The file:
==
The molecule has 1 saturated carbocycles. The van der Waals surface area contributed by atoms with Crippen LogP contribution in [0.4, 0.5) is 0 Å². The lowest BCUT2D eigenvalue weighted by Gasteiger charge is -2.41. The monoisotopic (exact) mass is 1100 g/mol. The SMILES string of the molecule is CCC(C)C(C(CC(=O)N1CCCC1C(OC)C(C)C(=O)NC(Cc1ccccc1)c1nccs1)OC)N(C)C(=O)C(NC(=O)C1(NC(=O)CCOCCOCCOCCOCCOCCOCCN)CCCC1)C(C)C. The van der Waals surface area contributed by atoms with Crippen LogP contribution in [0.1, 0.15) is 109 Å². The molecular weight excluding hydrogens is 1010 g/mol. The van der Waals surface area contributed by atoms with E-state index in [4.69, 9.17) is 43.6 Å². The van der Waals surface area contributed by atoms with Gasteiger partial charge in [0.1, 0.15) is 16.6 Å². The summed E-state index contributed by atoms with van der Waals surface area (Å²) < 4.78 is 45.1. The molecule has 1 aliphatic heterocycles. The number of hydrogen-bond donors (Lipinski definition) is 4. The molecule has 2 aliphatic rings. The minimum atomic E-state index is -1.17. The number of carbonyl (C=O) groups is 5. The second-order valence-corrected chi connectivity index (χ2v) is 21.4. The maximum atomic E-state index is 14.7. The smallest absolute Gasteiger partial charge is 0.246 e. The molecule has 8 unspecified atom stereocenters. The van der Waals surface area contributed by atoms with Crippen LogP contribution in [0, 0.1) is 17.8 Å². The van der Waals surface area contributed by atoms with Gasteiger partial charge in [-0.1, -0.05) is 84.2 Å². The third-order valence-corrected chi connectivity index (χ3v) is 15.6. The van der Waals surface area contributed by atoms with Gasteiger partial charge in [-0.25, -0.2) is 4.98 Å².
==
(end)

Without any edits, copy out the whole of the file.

The molecule has 1 saturated carbocycles. The van der Waals surface area contributed by atoms with Crippen LogP contribution in [0.4, 0.5) is 0 Å². The lowest BCUT2D eigenvalue weighted by Gasteiger charge is -2.41. The monoisotopic (exact) mass is 1100 g/mol. The SMILES string of the molecule is CCC(C)C(C(CC(=O)N1CCCC1C(OC)C(C)C(=O)NC(Cc1ccccc1)c1nccs1)OC)N(C)C(=O)C(NC(=O)C1(NC(=O)CCOCCOCCOCCOCCOCCOCCN)CCCC1)C(C)C. The van der Waals surface area contributed by atoms with Crippen LogP contribution in [0.1, 0.15) is 109 Å². The molecular weight excluding hydrogens is 1010 g/mol. The van der Waals surface area contributed by atoms with E-state index in [4.69, 9.17) is 43.6 Å². The van der Waals surface area contributed by atoms with Gasteiger partial charge in [0.1, 0.15) is 16.6 Å². The summed E-state index contributed by atoms with van der Waals surface area (Å²) < 4.78 is 45.1. The molecule has 1 aliphatic heterocycles. The number of hydrogen-bond donors (Lipinski definition) is 4. The molecule has 2 aliphatic rings. The minimum atomic E-state index is -1.17. The number of carbonyl (C=O) groups is 5. The second-order valence-corrected chi connectivity index (χ2v) is 21.4. The maximum atomic E-state index is 14.7. The smallest absolute Gasteiger partial charge is 0.246 e. The molecule has 8 unspecified atom stereocenters. The van der Waals surface area contributed by atoms with Crippen LogP contribution in [0, 0.1) is 17.8 Å². The van der Waals surface area contributed by atoms with Gasteiger partial charge in [-0.1, -0.05) is 84.2 Å². The third-order valence-corrected chi connectivity index (χ3v) is 15.6. The van der Waals surface area contributed by atoms with Gasteiger partial charge in [-0.25, -0.2) is 4.98 Å².